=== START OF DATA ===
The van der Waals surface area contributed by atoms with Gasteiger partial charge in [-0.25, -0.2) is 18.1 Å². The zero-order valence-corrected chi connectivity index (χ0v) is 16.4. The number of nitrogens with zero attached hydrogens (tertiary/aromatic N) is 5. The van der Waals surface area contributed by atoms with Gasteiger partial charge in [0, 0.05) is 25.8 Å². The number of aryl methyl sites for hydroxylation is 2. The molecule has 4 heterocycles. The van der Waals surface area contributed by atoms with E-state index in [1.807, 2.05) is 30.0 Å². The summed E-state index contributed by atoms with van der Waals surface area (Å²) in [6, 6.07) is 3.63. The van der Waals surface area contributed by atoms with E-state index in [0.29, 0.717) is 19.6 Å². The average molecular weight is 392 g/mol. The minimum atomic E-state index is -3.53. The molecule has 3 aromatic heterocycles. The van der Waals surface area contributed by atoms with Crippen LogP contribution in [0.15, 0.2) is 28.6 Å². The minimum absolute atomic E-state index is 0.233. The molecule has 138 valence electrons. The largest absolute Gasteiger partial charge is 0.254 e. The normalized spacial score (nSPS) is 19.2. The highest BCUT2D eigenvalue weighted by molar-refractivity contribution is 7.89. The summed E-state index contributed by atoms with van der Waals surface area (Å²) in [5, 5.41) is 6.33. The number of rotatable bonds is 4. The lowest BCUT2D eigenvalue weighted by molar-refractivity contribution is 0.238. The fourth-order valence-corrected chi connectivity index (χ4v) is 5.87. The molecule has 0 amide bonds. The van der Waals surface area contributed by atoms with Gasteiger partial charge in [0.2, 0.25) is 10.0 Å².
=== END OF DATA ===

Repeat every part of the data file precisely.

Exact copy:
The van der Waals surface area contributed by atoms with Gasteiger partial charge in [-0.25, -0.2) is 18.1 Å². The zero-order valence-corrected chi connectivity index (χ0v) is 16.4. The number of nitrogens with zero attached hydrogens (tertiary/aromatic N) is 5. The van der Waals surface area contributed by atoms with Gasteiger partial charge in [0, 0.05) is 25.8 Å². The number of aryl methyl sites for hydroxylation is 2. The molecule has 4 heterocycles. The van der Waals surface area contributed by atoms with E-state index in [1.807, 2.05) is 30.0 Å². The summed E-state index contributed by atoms with van der Waals surface area (Å²) in [6, 6.07) is 3.63. The van der Waals surface area contributed by atoms with E-state index in [0.29, 0.717) is 19.6 Å². The average molecular weight is 392 g/mol. The minimum atomic E-state index is -3.53. The molecule has 3 aromatic heterocycles. The van der Waals surface area contributed by atoms with Crippen LogP contribution in [0.15, 0.2) is 28.6 Å². The minimum absolute atomic E-state index is 0.233. The molecule has 138 valence electrons. The largest absolute Gasteiger partial charge is 0.254 e. The normalized spacial score (nSPS) is 19.2. The highest BCUT2D eigenvalue weighted by molar-refractivity contribution is 7.89. The summed E-state index contributed by atoms with van der Waals surface area (Å²) in [5, 5.41) is 6.33. The number of rotatable bonds is 4. The lowest BCUT2D eigenvalue weighted by molar-refractivity contribution is 0.238. The fourth-order valence-corrected chi connectivity index (χ4v) is 5.87. The molecule has 0 amide bonds. The van der Waals surface area contributed by atoms with Gasteiger partial charge in [0.2, 0.25) is 10.0 Å².